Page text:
March 23, 2009 – Gold Investments

The economic picture is grim no matter how you look at it. You can stand in front of the picture, stand off to the side, or stand on your head, and you get the same view. It is a view of a global recession that has not hit bottom yet.

If you are an optimist, your happy thoughts are probably being thoroughly tested. The news in the last week alone has been very bad with global wars, deepening recessions, and weakening currencies. In the US, 2.6 million jobs were lost in 2008 and more are yet to claim unemployment. The number of new claims was lower than expected in December 2008, but realists are quick to point out that many people have already given up even trying to find a job or have fallen off the unemployment rolls and are no longer counted.

Speaking of unemployment, there are numerous US states that are telling the Federal government their state unemployment coffers are already broke. This means they have no way to pay unemployment claims unless they take money from other accounts such as education or health care or get Federal bailout money. Great choice they have to make, isn’t it?

The banks have had a rough year around the globe too. The collapse of the subprime mortgage industry followed by extensive government bailouts has created a whole new bubble analysts are just now beginning to talk about. This bubble is caused by bailout assets on bank balance sheets that now must either work to stimulate the economy or become a nonworking loan. From the other side, the governments are now faced with owning private assets as a result of the emergency bailout purchases and really have not thought much about what this means for the future.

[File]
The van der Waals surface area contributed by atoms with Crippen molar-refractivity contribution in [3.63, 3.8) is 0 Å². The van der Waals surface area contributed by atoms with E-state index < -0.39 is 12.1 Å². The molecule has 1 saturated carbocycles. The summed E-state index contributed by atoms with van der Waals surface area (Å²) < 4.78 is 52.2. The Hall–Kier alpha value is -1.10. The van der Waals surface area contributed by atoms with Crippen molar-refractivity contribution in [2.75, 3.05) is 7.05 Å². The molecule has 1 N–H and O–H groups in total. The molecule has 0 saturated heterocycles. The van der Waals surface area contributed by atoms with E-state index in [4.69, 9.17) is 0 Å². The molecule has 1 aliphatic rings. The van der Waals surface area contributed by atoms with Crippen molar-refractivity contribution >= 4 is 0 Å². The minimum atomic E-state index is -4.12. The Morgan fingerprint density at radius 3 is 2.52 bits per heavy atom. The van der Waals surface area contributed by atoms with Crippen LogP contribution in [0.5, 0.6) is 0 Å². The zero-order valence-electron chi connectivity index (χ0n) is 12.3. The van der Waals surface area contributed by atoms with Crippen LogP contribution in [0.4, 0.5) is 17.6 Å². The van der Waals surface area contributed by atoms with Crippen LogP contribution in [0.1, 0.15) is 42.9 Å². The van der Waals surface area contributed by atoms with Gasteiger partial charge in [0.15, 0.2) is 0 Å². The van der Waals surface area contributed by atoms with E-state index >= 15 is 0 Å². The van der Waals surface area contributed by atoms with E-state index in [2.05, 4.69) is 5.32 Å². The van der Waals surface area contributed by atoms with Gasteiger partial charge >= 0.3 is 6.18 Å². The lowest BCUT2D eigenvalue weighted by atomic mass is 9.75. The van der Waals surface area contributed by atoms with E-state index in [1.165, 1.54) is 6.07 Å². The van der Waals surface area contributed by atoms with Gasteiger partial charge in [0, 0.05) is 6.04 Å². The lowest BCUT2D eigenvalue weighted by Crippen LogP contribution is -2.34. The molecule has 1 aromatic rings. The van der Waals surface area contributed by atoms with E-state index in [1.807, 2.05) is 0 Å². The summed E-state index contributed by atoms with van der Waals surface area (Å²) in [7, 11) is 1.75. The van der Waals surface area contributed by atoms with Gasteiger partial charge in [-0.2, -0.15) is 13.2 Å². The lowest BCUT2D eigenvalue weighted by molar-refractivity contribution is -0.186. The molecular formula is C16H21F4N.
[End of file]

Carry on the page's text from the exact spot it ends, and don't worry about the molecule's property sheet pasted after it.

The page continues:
The equity markets did not fare any better. Millions of people are now trying to figure out if they can retire due to the loss of as much as a third of their retirement accounts when stock markets fell. Around the world, the story is pretty much the same. There has been economic dislocation of a proportion not seen in history. Equity and currency markets are still unpredictable as a result of this dislocation.

Enough (Loss) is Enough!

So where does this leave the average investor? It seems the typical investor right now has two goals that must work in tandem. First, he or she wants to prevent further losses in portfolio value. Second, the average investor wants to recover, over time, some of the value already lost. These are two goals that are easy to put into words, but they are sure hard to meet in times of such economic turmoil.

A few weeks ago there was speculation the triple digit stock market swings were coming to an end. So what happens? the Dow Jones Industrial Average (DJIA) market dropped! What’s an investor to do?

To answer that question, ask yourself another one. Why is it that conversations always turn to precious metals as safe haven investments when the rest of the financial markets are going sour? The answer is that people get nervous about the stability of currencies in the foreign exchange market.

Whoa! What does that have to do with the US dollar which is considered the most stable currency in the world? The US dollar is the world’s benchmark currency after all and is the one against which other global currencies are paired when it’s time to measure stability and value. But even the US dollar, for all of its stability, is proving to be susceptible to market forces which are causing unpredictable strengthening and weakening based on the day’s news.